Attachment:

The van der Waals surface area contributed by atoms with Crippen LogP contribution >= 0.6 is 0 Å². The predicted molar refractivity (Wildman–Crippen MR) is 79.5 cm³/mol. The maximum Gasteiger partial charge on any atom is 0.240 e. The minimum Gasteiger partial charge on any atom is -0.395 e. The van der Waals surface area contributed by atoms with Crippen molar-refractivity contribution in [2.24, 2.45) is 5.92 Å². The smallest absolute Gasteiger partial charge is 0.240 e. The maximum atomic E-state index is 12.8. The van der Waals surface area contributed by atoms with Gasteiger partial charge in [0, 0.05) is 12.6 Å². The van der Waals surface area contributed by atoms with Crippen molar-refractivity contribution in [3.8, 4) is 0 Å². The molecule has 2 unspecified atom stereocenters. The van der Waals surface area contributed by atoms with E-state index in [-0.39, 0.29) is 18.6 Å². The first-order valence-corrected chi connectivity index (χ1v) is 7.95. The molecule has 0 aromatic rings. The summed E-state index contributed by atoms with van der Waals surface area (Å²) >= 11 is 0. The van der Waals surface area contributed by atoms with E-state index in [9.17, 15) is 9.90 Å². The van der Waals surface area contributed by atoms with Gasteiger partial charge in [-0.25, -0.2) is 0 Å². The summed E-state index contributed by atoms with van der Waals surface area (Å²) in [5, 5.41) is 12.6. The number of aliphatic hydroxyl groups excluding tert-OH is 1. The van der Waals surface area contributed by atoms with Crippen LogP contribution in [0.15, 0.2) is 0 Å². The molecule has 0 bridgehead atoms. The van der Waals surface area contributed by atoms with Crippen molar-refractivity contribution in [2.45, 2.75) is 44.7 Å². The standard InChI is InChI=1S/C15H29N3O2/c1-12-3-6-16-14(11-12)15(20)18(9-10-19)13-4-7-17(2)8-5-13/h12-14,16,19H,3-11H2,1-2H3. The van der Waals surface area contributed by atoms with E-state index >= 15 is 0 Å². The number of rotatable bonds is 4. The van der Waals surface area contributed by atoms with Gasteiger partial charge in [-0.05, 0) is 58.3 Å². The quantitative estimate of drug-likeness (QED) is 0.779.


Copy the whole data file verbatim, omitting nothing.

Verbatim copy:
The van der Waals surface area contributed by atoms with Crippen LogP contribution >= 0.6 is 0 Å². The predicted molar refractivity (Wildman–Crippen MR) is 79.5 cm³/mol. The maximum Gasteiger partial charge on any atom is 0.240 e. The minimum Gasteiger partial charge on any atom is -0.395 e. The van der Waals surface area contributed by atoms with Crippen molar-refractivity contribution in [2.24, 2.45) is 5.92 Å². The smallest absolute Gasteiger partial charge is 0.240 e. The maximum atomic E-state index is 12.8. The van der Waals surface area contributed by atoms with Gasteiger partial charge in [0, 0.05) is 12.6 Å². The van der Waals surface area contributed by atoms with Crippen molar-refractivity contribution in [3.8, 4) is 0 Å². The molecule has 2 unspecified atom stereocenters. The van der Waals surface area contributed by atoms with E-state index in [-0.39, 0.29) is 18.6 Å². The first-order valence-corrected chi connectivity index (χ1v) is 7.95. The molecule has 0 aromatic rings. The summed E-state index contributed by atoms with van der Waals surface area (Å²) >= 11 is 0. The van der Waals surface area contributed by atoms with E-state index in [9.17, 15) is 9.90 Å². The van der Waals surface area contributed by atoms with Gasteiger partial charge in [-0.25, -0.2) is 0 Å². The summed E-state index contributed by atoms with van der Waals surface area (Å²) in [5, 5.41) is 12.6. The number of aliphatic hydroxyl groups excluding tert-OH is 1. The van der Waals surface area contributed by atoms with Crippen LogP contribution in [0.15, 0.2) is 0 Å². The molecule has 0 bridgehead atoms. The van der Waals surface area contributed by atoms with Crippen molar-refractivity contribution in [2.45, 2.75) is 44.7 Å². The standard InChI is InChI=1S/C15H29N3O2/c1-12-3-6-16-14(11-12)15(20)18(9-10-19)13-4-7-17(2)8-5-13/h12-14,16,19H,3-11H2,1-2H3. The van der Waals surface area contributed by atoms with E-state index >= 15 is 0 Å². The number of rotatable bonds is 4. The van der Waals surface area contributed by atoms with Gasteiger partial charge in [-0.05, 0) is 58.3 Å². The quantitative estimate of drug-likeness (QED) is 0.779.